Montelupo itself is a small, quiet village, with a well taken care of centro storico. I stopped in for a slice of pizza before heading back to Florence.

A mosaic fountain in the centro storico.
For anyone interested in ceramics, the Museo della Ceramica is well worth the 3 euro train ride to Montelupo.

Sunday, October 27, 2013

Firenze: Aperitivi!

One of the fun activities that goes on every evening in Florence, starting at 7 p.m. is going out for aperitivi. Aperitivi are beverages that are usually served before a meal to stimulate the appetite, and are usually dry rather than sweet. However, in many cases nowadays, a glass of wine or a cocktail will do. Many ristoranti invite people to come in for a drink, and provide snacks and hot pasta in a buffet style setting. Quite often, there's enough of a spread to make a meal of it, but you only have to pay for the drink. Depending on the place, drinks cost between 6 and 15 euros each: on the lower end, it's a pretty cheap meal!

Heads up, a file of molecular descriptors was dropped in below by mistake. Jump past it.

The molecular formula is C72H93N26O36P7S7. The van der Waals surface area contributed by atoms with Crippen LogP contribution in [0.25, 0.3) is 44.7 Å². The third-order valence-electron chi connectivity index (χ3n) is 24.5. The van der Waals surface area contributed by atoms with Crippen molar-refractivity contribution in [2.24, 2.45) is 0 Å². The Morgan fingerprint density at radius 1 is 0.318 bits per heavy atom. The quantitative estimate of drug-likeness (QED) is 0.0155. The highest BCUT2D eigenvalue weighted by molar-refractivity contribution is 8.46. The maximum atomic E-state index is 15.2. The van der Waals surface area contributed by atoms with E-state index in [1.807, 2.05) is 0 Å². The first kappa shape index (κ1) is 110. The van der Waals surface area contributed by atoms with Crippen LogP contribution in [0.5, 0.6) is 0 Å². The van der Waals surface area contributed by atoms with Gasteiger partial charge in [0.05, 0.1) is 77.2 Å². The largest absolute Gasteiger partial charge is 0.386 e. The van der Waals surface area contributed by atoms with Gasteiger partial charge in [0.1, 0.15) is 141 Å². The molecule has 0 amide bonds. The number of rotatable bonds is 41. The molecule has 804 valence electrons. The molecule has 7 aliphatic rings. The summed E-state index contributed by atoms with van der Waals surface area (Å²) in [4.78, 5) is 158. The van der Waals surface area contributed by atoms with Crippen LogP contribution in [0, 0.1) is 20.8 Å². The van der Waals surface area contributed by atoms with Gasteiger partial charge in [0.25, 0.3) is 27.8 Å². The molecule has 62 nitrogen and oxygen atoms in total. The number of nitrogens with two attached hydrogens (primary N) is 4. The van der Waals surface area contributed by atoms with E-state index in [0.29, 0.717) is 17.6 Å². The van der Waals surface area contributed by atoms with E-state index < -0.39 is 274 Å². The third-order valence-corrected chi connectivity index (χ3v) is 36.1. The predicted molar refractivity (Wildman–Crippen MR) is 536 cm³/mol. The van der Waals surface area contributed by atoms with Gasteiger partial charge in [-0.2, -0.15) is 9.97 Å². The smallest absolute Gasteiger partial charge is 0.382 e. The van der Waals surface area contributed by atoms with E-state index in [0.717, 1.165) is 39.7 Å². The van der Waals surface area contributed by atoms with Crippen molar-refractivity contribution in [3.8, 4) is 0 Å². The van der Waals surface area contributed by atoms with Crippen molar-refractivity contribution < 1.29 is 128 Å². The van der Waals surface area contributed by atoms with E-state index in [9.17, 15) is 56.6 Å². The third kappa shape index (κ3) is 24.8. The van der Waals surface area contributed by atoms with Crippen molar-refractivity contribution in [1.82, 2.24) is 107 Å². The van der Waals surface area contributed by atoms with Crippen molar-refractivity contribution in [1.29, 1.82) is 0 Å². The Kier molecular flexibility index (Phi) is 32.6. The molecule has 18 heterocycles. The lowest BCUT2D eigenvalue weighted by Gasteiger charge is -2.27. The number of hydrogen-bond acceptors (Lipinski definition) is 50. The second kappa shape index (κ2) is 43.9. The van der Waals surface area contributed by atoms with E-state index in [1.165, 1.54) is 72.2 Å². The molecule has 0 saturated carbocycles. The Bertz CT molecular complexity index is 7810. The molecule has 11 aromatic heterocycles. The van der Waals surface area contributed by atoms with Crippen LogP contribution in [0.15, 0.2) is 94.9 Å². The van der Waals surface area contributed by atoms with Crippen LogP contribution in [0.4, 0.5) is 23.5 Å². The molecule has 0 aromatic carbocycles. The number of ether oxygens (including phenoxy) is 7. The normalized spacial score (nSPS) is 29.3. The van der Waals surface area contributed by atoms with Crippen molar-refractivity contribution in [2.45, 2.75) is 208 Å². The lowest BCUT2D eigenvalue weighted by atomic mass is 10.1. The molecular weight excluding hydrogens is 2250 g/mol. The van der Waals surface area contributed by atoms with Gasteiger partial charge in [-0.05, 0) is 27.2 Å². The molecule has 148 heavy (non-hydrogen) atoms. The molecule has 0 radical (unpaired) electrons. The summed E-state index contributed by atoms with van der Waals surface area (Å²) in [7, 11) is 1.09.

Sei Divino, Ognissanti
Haruko and I have met for aperitivi several times, in different parts of the city. Sei Divino, in Ognissanti, charged 7 euros for their drinks, and provided a great spread of food. We got there at 7 pm when they were just starting to put out the 7:45 most of it was gone! They had several kinds of crostini (small slices of bread spread with patè) and bruschetta (grilled slices of bread spread with sauces), several platters of hot pasta, and salad.

Haruko at the Play Bar
Another place we tried, Play Bar on Piazzale Michelangelo, charged 8 euros for their drinks, and the food was plenty and good, but not as tasty as the spread at Sei Divino. One advantage we had at Play Bar is that we went there on a rainy Wednesday night, and the place was pretty empty, so the food never ran out while we were there, and there were more choices of vegetables. They had many kinds of olives, marinated eggplant, zucchini, artichokes, cocktail onions and garlic, in addition to polpette (meatballs) and a cheesy pasta dish.

Bevo Vino, San Niccolo